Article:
Lauren Beukes is my favorite Dan Brown – and they have nothing in common.
Upon reviewing Broken Monsters, I have to admit that this is one of the few fiction books I’ve read and finished with a satisfied smile. Usually I avoid the subject because fiction books have such a common plot – detective books in general – that there hardly remains much of a surprise for an avid reader such as myself seeking something new and exciting.
Of course you have your strong-willed or incredibly intelligent protagonist and perhaps the serial killer is just as sly, coy, and dangerous as you’d expect. What more than seldom drives me away from enjoying fiction is the fact that there’s too much drama instead of plot development going on – who cares about character development when the story continually runs in a non-progressive loop?
As I understand it (and I may be speaking under correction if anyone disagrees), stories are supposed to entertain and make you think outside of your usual comfort zones instead of baiting you into a deeper lull of boring everyday issues about who got who pregnant and who’s parents are abusing or neglecting who etc.
Thank god Lauren Beukes had the same opinion when she wrote Broken Monsters. I’d love to compare her to a fiction writer I’ve read before but I don’t want to be pretentious or give you the impression I know everything about absolutely nothing.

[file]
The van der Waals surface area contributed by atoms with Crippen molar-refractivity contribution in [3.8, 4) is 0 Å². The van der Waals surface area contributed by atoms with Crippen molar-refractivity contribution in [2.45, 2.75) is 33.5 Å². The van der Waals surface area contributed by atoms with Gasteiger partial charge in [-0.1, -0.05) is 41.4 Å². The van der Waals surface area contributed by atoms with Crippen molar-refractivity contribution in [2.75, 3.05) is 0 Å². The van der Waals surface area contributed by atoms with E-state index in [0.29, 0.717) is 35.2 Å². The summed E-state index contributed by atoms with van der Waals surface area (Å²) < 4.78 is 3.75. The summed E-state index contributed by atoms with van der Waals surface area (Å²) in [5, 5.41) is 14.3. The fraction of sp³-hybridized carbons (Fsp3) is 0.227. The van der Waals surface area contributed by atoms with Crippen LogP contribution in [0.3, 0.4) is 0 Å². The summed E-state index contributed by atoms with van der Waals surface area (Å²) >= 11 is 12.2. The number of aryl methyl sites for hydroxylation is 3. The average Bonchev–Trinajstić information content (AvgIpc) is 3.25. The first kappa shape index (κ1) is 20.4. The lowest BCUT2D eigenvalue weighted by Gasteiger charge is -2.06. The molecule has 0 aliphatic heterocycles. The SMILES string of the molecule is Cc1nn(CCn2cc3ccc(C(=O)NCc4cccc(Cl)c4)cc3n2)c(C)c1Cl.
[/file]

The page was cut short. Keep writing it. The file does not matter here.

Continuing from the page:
Beukes embraces New York’s vibrant and often quirky artistic scenery with a combination of delusional insanity and the hard truth of reality. The reader is led to believe the shades between black and white blur a bit or even blend for a moment – until our deranged killer creates another gut-wrenching art piece for the amusement of his digital audience.
What this author also does is use the full influence social media has on our lives and uses it as a centerpiece for the encouragement of her villain’s dastardly deeds. Combine that with the thrill of adding another protagonist playing detective as she conducts cyber investigations in order to track down a pedophile and you have yourself a formula that’s sure to grab the attention of the SplatterGeist.
Beukes gives us a New York that’s all glitz and glam until bam, someone’s dead and everyone have their gazes suspiciously directed at the weird and eccentric artists eager to be discovered, though perhaps for the wrong reasons. From artists who sculpt with clay to those that reconstruct animal skeletons out of plaster, Broken Monsters goes all out to capture the essence of what we perceive to be art or aesthetic while those idealistic ideas are conflicted with the law and just how far we can really go by pushing the envelope to create a staggering masterpiece.